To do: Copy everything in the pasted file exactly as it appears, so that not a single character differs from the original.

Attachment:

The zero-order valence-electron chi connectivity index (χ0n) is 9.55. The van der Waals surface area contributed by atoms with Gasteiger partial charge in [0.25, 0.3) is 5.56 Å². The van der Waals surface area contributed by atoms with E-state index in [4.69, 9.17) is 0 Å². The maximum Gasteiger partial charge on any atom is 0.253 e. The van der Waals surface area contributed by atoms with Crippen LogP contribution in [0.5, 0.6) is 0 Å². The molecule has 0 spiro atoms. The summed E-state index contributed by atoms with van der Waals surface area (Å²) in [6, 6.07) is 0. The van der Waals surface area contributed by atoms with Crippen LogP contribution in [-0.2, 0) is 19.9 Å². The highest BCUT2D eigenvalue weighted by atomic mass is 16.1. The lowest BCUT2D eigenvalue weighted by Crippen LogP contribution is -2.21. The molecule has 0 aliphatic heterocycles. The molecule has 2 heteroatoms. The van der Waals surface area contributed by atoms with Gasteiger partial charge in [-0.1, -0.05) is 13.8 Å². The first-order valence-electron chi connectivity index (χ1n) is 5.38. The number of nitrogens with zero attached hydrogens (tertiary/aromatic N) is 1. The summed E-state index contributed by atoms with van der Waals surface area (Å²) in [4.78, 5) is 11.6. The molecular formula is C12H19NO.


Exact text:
The zero-order valence-electron chi connectivity index (χ0n) is 9.55. The van der Waals surface area contributed by atoms with Gasteiger partial charge in [0.25, 0.3) is 5.56 Å². The van der Waals surface area contributed by atoms with E-state index in [4.69, 9.17) is 0 Å². The maximum Gasteiger partial charge on any atom is 0.253 e. The van der Waals surface area contributed by atoms with Crippen LogP contribution in [0.5, 0.6) is 0 Å². The molecule has 0 spiro atoms. The summed E-state index contributed by atoms with van der Waals surface area (Å²) in [6, 6.07) is 0. The van der Waals surface area contributed by atoms with Crippen LogP contribution in [-0.2, 0) is 19.9 Å². The highest BCUT2D eigenvalue weighted by atomic mass is 16.1. The lowest BCUT2D eigenvalue weighted by Crippen LogP contribution is -2.21. The molecule has 0 aliphatic heterocycles. The molecule has 2 heteroatoms. The van der Waals surface area contributed by atoms with Gasteiger partial charge in [-0.1, -0.05) is 13.8 Å². The first-order valence-electron chi connectivity index (χ1n) is 5.38. The number of nitrogens with zero attached hydrogens (tertiary/aromatic N) is 1. The summed E-state index contributed by atoms with van der Waals surface area (Å²) in [4.78, 5) is 11.6. The molecular formula is C12H19NO.